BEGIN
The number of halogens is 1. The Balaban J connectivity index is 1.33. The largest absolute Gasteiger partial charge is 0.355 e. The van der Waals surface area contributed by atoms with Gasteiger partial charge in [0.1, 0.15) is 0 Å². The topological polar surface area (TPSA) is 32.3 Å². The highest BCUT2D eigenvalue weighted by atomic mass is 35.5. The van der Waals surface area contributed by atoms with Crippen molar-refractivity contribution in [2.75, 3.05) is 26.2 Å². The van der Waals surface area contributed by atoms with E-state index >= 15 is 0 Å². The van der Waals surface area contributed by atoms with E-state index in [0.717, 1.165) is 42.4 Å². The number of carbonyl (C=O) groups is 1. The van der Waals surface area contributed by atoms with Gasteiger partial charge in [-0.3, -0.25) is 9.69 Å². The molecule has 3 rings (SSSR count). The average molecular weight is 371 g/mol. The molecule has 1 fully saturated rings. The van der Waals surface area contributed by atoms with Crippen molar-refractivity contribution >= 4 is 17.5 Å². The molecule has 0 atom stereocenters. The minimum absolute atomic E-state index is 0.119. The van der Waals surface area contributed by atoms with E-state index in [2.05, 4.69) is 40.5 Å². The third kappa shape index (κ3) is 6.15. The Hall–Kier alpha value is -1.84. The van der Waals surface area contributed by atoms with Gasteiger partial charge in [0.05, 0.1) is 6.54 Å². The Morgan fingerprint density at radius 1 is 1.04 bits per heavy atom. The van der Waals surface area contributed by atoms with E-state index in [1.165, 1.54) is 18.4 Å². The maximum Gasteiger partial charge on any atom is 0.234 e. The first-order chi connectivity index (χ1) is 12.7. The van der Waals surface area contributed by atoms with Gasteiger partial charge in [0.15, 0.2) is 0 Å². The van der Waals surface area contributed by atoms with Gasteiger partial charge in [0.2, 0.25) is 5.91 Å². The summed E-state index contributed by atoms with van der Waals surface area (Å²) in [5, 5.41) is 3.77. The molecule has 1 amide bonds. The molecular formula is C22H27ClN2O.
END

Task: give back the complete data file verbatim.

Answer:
The number of halogens is 1. The Balaban J connectivity index is 1.33. The largest absolute Gasteiger partial charge is 0.355 e. The van der Waals surface area contributed by atoms with Gasteiger partial charge in [0.1, 0.15) is 0 Å². The topological polar surface area (TPSA) is 32.3 Å². The highest BCUT2D eigenvalue weighted by atomic mass is 35.5. The van der Waals surface area contributed by atoms with Crippen molar-refractivity contribution in [2.75, 3.05) is 26.2 Å². The van der Waals surface area contributed by atoms with E-state index >= 15 is 0 Å². The van der Waals surface area contributed by atoms with E-state index in [0.717, 1.165) is 42.4 Å². The number of carbonyl (C=O) groups is 1. The van der Waals surface area contributed by atoms with Gasteiger partial charge in [-0.3, -0.25) is 9.69 Å². The molecule has 3 rings (SSSR count). The average molecular weight is 371 g/mol. The molecule has 1 fully saturated rings. The van der Waals surface area contributed by atoms with Crippen molar-refractivity contribution >= 4 is 17.5 Å². The molecule has 0 atom stereocenters. The minimum absolute atomic E-state index is 0.119. The van der Waals surface area contributed by atoms with E-state index in [2.05, 4.69) is 40.5 Å². The third kappa shape index (κ3) is 6.15. The Hall–Kier alpha value is -1.84. The van der Waals surface area contributed by atoms with Gasteiger partial charge in [0.05, 0.1) is 6.54 Å². The Morgan fingerprint density at radius 1 is 1.04 bits per heavy atom. The van der Waals surface area contributed by atoms with E-state index in [1.165, 1.54) is 18.4 Å². The maximum Gasteiger partial charge on any atom is 0.234 e. The first-order chi connectivity index (χ1) is 12.7. The van der Waals surface area contributed by atoms with Gasteiger partial charge in [0.15, 0.2) is 0 Å². The van der Waals surface area contributed by atoms with Gasteiger partial charge in [0.2, 0.25) is 5.91 Å². The summed E-state index contributed by atoms with van der Waals surface area (Å²) in [5, 5.41) is 3.77. The molecule has 1 amide bonds. The molecular formula is C22H27ClN2O.